Barry Allen, Batman, Flashpoint #1, Andy KubertObviously the scope of Flashpoint is huge, which is why it spawned 16 spinoff miniseries’, and a few one-shots. I opted out of many of them for money’s sake (Batman: Knight of Vengeance was the most notable exception), but it’s still fun to explore this altered world through The Flash’s eyes. Flashpoint has a Back to the Future, Part II vibe to it. This alternate Batman makes a great supporting character, sort of the cynical Han Solo to Barry’s ambitious Luke Skywalker.

Oddly enough, one of the elements that makes Flashpoint endearing is that at five issues, it’s shorter than your average DC event comic. Blackest Night was eight issues, Final Crisis was seven, Amazons Attack was six, Infinite Crisis was seven, etc. The main Flashpoint story doesn’t linger for too long, and that’s a good thing. It keeps the story moving at a decent pace, and keeps things fresh. It’s still an epic event, but it’s not as drawn out, and at times contrived as some event comics can be.

One of the keys to Flashpoint‘s success is the way it integrates the theme of lost loved ones. Barry Allen lost his mother as a child and now has her back, but in the meantime he’s lost everything else. In contrast, Thomas Wayne has lost his son, but is now desperately trying to help The Flash alter the timeline so that Bruce will live and he will die. The overall theme for Flashpoint seems to be that you just can’t have it all.

Flashpoint #4, 2011, Andy KubertThere’s also a big twist during the story’s climax that I loved. I won’t spoil it, but trust me, it’s a good one.

In the grand scheme of things, Flashpoint isn’t necessarily a fantastic story, but it’s definitely a very, very good one. The alternate timeline plot device is used effectively, the characters we meet (Batman in particular) are intriguing, and it manages to tug at your heartstrings. Johns and Kubert’s job was to get us from the old DCU to the new one, but they did so in a very entertaining fashion worthy of both their reputations.

RATING: 8.5/10

Image 1 from book hound.wordpress.com. Image 2 from comixology.com.

Follow Primary Ignition on Twitter @PrimaryIgnition, or at Facebook.com/PrimaryIgnition/

A Review of The Flash: Rebirth – The Silver Age Icon Returns

The Flash: Rebirth, coverTITLE: The Flash: Rebirth
AUTHOR: Geoff Johns
PENCILLER: Ethan Van Sciver
COLLECTS: The Flash: Rebirth #1-6
FORMAT: Hardcover
PUBLISHER: DC Comics
PRICE: $19.99
RELEASE DATE: April 28, 2010

By Rob Siebert
Editor, Fanboy Wonder

So you’re a superhero who’s been dead for several years. The world goes on, life goes on. Then suddenly, you’re back….What do you do?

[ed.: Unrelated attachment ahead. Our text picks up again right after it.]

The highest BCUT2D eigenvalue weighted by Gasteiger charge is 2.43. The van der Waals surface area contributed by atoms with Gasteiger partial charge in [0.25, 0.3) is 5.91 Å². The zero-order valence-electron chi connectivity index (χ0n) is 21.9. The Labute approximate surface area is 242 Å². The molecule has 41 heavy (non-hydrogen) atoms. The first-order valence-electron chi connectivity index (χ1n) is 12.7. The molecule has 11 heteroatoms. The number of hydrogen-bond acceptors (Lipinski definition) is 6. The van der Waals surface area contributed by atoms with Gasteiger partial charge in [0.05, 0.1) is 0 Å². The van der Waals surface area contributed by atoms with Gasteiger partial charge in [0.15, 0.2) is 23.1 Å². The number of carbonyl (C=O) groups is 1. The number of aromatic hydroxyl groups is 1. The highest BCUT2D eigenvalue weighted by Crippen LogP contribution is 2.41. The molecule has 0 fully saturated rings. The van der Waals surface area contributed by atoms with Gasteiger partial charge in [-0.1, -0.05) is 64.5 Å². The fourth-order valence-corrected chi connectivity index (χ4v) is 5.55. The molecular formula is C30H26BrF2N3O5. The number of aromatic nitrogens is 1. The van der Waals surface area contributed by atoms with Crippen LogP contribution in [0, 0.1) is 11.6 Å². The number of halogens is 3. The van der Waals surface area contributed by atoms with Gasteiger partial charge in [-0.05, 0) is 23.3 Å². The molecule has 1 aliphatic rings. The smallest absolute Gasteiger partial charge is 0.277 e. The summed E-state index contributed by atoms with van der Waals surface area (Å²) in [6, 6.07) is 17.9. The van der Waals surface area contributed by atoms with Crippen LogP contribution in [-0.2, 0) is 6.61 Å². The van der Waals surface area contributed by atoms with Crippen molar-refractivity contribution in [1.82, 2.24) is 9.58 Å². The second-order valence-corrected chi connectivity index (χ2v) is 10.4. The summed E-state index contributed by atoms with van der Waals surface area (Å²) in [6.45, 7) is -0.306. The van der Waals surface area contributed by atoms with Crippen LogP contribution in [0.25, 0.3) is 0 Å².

If Geoff Johns and Ethan Van Sciver have something to say about it, you’ll probably star in a 6-issue Rebirth miniseries. Hoping to recapture the success they found with Green Lantern: Rebirth in 2004, the duo launched The Flash: Rebirth in the aftermath of Barry Allen’s return to his role as The Flash in Final Crisis.

But The Flash: Rebirth is a completely different animal. The Barry Allen character, who unofficially started the silver age of comics with his first appearance as The Flash in 1956, had been dead for about 25 years. He was killed off in 1985’s Crisis on Infinite Earths. Even so, he remained a perennial fan favorite, and was occasionally seen in flashback and time travel stories. But Rebirth made it official: Barry was back, and this story served as his welcome home.

The Flash: Rebirth #2, Ethan Van Sciver, Barry AllenUnfortunately, Barry isn’t entirely convinced his return is a good thing. Having been trapped in the Speed Force (the energy source that other Flash characters have tapped into for their speed) for several years, he is convinced that he “wasn’t supposed” to come back. But unbeknownst to Barry, one of his enemies is plotting against him. As the Speed Force begins to behave erratically, Barry Allen must once again embrace his role as the scarlet speedster if he and his loved ones are to survive.

One of the great things about Geoff Johns’ writing is that he’s truly able to grasp the ins and outs of the characters he works with, and what they represent. In Rebirth, he’s able to add on to what readers know about Barry Allen, without tarnishing any of the history.

For readers who aren’t familiar with the character, Johns quickly points to Barry’s emotional soft spots. He spotlights his relationship with his beloved wife Iris, and adds a new heart-wrenching aspect to his backstory. This provide the reader with an emotional tether to Barry, drawing into the story line whether they know him or not.

The story’s biggest problem lies with the complexities involving the Speed Force, and how it ties into everything. What the Speed Force is and does, how it’s used, how it effects the characters, these are all things that Johns needs to explain within the context of the story. He does it, but the information is all a bit much to take in. I actually had to re-read several passages just so I could fully understand what was happening.

The Flash: Rebirth, Flash Family, Ethan Van SciverAlso, while it doesn’t necessarily hurt the story, we end up with a LOT of speedsters in the picture at the end of the book. In addition to Barry Allen, we have Wally West (who took over as The Flash after Barry died), Kid Flash, Jay Garrick (the original Flash from the 1940’s who still his his powers), Wally’s daughter, in addition to two other returning characters. That’s SEVEN characters with super-speed powers. Johns did great character work with Barry here, but the idea that he’s been restored to his role as the DC Universe’s primary speedster comes out tarnished.

Van Sciver’s art hits the mark, as usual. He has the unenviable task of drawing both Barry Allen and Wally West in their Flash uniforms, which are basically identical. To his credit, there’s seldom confusion as to who is who, but Johns throws him a plot point at the end to help him out a bit.

Did DC Comics need to bring Barry Allen back? No. Still, amid the confusion (and perhaps redundancy) Johns and Van Sciver made me appreciate that he is back. Despite its flaws, The Flash: Rebirth is, at it’s core, a story about a man coming to grips with the circumstances life has dealt him, and appreciating the wonderful things he has.

RATING: 6.5/10